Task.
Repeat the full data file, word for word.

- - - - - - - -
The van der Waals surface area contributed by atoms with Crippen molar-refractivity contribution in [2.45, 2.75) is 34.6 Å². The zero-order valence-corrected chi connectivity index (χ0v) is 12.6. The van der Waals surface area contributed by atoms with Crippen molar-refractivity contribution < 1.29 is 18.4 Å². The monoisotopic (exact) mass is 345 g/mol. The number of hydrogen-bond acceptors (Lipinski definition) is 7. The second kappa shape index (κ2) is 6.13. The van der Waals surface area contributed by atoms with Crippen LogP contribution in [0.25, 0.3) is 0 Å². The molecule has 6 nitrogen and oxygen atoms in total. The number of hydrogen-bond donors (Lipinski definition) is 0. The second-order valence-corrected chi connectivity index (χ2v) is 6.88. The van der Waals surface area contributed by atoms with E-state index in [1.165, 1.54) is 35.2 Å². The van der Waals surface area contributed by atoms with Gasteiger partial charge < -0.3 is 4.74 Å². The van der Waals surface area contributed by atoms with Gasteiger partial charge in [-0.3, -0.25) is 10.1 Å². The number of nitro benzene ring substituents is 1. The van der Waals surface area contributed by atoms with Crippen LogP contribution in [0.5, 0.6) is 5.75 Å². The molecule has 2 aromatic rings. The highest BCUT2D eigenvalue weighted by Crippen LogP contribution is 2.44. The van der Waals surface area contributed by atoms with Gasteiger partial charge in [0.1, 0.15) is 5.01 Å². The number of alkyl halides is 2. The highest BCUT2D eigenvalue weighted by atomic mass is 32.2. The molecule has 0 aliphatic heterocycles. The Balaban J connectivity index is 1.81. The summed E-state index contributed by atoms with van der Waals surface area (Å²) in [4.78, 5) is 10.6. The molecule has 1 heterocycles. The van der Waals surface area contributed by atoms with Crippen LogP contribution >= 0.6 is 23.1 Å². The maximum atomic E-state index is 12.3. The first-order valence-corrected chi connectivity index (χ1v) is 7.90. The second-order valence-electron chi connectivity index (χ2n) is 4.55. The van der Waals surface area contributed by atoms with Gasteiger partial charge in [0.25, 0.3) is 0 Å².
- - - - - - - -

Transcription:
The van der Waals surface area contributed by atoms with Crippen molar-refractivity contribution in [2.45, 2.75) is 34.6 Å². The zero-order valence-corrected chi connectivity index (χ0v) is 12.6. The van der Waals surface area contributed by atoms with Crippen molar-refractivity contribution < 1.29 is 18.4 Å². The monoisotopic (exact) mass is 345 g/mol. The number of hydrogen-bond acceptors (Lipinski definition) is 7. The second kappa shape index (κ2) is 6.13. The van der Waals surface area contributed by atoms with Crippen LogP contribution in [0.25, 0.3) is 0 Å². The molecule has 6 nitrogen and oxygen atoms in total. The number of hydrogen-bond donors (Lipinski definition) is 0. The second-order valence-corrected chi connectivity index (χ2v) is 6.88. The van der Waals surface area contributed by atoms with E-state index in [1.165, 1.54) is 35.2 Å². The van der Waals surface area contributed by atoms with Gasteiger partial charge < -0.3 is 4.74 Å². The van der Waals surface area contributed by atoms with Gasteiger partial charge in [-0.3, -0.25) is 10.1 Å². The number of nitro benzene ring substituents is 1. The van der Waals surface area contributed by atoms with Crippen LogP contribution in [0.5, 0.6) is 5.75 Å². The molecule has 2 aromatic rings. The highest BCUT2D eigenvalue weighted by Crippen LogP contribution is 2.44. The van der Waals surface area contributed by atoms with Gasteiger partial charge in [0.1, 0.15) is 5.01 Å². The number of alkyl halides is 2. The highest BCUT2D eigenvalue weighted by atomic mass is 32.2. The molecule has 0 aliphatic heterocycles. The Balaban J connectivity index is 1.81. The summed E-state index contributed by atoms with van der Waals surface area (Å²) in [4.78, 5) is 10.6. The molecule has 1 heterocycles. The van der Waals surface area contributed by atoms with Crippen LogP contribution >= 0.6 is 23.1 Å². The maximum atomic E-state index is 12.3. The first-order valence-corrected chi connectivity index (χ1v) is 7.90. The second-order valence-electron chi connectivity index (χ2n) is 4.55. The van der Waals surface area contributed by atoms with Gasteiger partial charge in [0.25, 0.3) is 0 Å².